A couple weeks ago Brad and I took a ride from Vancouver to Squamish with our bikes fully loaded as a trial run to get a feel for what the average day might be like on our six month venture. The view was absolutely stunning the entire way and for the most part the riding wasn’t too bad either. As we neared the towering face of Stawamus Chief, where we set up camp, we were pleasantly surprised by the amount of downhill cruising that we were able to do. In fact, almost the entire last ten kilometres of the ride were downhill and we revelled in the feeling of the cool evening breeze and having our feet planted firmly and unmoving on the pedals as we coasted to our destination. However, upon arrival at ‘the Chief,’ we were both quick to acknowledge that the morning riding was going to be brutal because all those downhills would be gruelling ascents on our return. Needless to say we dreaded the thought of remounting our bikes in the morning.
We were not wrong. The morning was rough. With a tent, sleeping bags, cooking gear, and countless other items weighing us down, we moved slowly. With each hill looming ahead of us our hearts sank into a bit deeper despair and I found myself longing for flat ground so that I could rest my legs for even a moment.
Then I realized that my mindset was all wrong. Everyone has endured some form of hardship in life and we all know that it is in times of struggle and difficulty that we grow the most. It is in these times that, with the right mindset and support, we change and become more complete human beings. So why was I longing for the hills to end? Slowly but surely my mindset changed and I began to crave the inclines, seeing each one as a new obstacle to overcome.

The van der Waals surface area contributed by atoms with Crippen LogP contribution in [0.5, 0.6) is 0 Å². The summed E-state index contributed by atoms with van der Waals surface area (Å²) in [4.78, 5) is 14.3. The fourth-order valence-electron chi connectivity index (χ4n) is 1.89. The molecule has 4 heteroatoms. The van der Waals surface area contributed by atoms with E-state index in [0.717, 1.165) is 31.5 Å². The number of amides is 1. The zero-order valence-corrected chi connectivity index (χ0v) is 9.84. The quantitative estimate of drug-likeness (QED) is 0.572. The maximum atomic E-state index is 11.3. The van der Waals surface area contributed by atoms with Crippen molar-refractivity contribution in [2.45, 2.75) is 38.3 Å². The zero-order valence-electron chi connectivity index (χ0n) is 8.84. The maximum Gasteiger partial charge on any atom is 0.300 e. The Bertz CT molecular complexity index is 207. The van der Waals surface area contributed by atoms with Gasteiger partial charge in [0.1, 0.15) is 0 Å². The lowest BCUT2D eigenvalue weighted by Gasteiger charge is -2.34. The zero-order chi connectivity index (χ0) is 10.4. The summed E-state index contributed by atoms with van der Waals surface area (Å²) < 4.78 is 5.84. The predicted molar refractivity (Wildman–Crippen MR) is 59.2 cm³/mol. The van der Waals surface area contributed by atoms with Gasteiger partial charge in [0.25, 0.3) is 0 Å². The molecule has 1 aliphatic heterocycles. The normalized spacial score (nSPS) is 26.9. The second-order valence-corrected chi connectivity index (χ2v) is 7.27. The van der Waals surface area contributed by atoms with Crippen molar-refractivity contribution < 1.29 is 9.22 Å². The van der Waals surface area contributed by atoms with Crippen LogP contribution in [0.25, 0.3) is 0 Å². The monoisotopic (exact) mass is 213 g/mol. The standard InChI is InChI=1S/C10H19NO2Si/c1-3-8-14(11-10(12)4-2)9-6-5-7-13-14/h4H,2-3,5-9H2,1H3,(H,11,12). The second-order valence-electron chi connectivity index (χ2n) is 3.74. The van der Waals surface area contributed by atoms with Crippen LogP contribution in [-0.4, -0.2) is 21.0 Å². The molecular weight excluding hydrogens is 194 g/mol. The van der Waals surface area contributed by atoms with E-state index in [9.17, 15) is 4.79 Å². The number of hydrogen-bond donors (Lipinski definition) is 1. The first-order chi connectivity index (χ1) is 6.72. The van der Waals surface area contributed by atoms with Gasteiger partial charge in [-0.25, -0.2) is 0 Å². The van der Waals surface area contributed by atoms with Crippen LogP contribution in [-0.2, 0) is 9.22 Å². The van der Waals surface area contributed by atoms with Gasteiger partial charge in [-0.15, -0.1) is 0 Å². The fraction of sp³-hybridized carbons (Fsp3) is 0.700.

Our mindset needs to change in regards to how we tackle human trafficking as well. We must accept that change is not going to take place immediately and that the process will be slow and excruciating. We must look deeply into ourselves to determine how our personal experiences and interactions with culture have shaped our views of one another. It is out of this introspection and self-analysis that we are able to step out and be the most impactful. Both men and women must ask themselves: “How has culture influenced my view of myself and others?” I believe that, to an extent, we must all go through a process of rediscovering the value in ourselves and in others so that we can act out of true passion and conviction when we work to combat sex trafficking.
The process of change on a personal level and the vast global scale are both excruciating and do not take place overnight. But I hope that we can learn to revel in the painful and freeing process of learning to see the value in ourselves and others and living lives that seek to bring hope and freedom to everyone. It’s a huge hill to climb but I am ecstatic that we are taking the first steps (or pedals) together. Be willing to check yourself and then go change the world.
With much love and great anticipation,
Joel & Brad